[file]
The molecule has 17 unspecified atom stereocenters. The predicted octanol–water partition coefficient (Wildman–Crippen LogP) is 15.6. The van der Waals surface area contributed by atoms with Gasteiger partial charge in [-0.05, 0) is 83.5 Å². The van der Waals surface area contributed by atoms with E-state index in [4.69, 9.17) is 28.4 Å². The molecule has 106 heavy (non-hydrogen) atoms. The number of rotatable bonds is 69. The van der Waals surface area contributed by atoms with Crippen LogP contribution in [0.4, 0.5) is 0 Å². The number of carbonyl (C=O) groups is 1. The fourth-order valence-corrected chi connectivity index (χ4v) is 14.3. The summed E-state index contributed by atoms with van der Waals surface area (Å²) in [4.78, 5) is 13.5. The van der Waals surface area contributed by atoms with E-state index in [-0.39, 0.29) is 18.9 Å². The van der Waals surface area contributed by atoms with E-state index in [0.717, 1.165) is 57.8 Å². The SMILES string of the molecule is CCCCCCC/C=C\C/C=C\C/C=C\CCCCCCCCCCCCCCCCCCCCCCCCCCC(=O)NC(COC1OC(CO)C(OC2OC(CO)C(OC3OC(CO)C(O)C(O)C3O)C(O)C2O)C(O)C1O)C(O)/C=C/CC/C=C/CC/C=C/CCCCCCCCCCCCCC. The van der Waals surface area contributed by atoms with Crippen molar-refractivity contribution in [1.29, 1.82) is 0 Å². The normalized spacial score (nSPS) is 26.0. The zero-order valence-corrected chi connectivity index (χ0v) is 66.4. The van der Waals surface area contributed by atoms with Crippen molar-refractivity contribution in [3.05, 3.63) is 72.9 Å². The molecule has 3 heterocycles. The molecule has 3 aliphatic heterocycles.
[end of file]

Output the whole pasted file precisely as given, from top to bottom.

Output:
The molecule has 17 unspecified atom stereocenters. The predicted octanol–water partition coefficient (Wildman–Crippen LogP) is 15.6. The van der Waals surface area contributed by atoms with Gasteiger partial charge in [-0.05, 0) is 83.5 Å². The van der Waals surface area contributed by atoms with E-state index in [4.69, 9.17) is 28.4 Å². The molecule has 106 heavy (non-hydrogen) atoms. The number of rotatable bonds is 69. The van der Waals surface area contributed by atoms with Crippen LogP contribution in [0.4, 0.5) is 0 Å². The number of carbonyl (C=O) groups is 1. The fourth-order valence-corrected chi connectivity index (χ4v) is 14.3. The summed E-state index contributed by atoms with van der Waals surface area (Å²) in [4.78, 5) is 13.5. The van der Waals surface area contributed by atoms with E-state index in [-0.39, 0.29) is 18.9 Å². The van der Waals surface area contributed by atoms with E-state index in [0.717, 1.165) is 57.8 Å². The SMILES string of the molecule is CCCCCCC/C=C\C/C=C\C/C=C\CCCCCCCCCCCCCCCCCCCCCCCCCCC(=O)NC(COC1OC(CO)C(OC2OC(CO)C(OC3OC(CO)C(O)C(O)C3O)C(O)C2O)C(O)C1O)C(O)/C=C/CC/C=C/CC/C=C/CCCCCCCCCCCCCC. The van der Waals surface area contributed by atoms with Crippen molar-refractivity contribution in [1.29, 1.82) is 0 Å². The normalized spacial score (nSPS) is 26.0. The zero-order valence-corrected chi connectivity index (χ0v) is 66.4. The van der Waals surface area contributed by atoms with Crippen molar-refractivity contribution in [3.05, 3.63) is 72.9 Å². The molecule has 3 heterocycles. The molecule has 3 aliphatic heterocycles.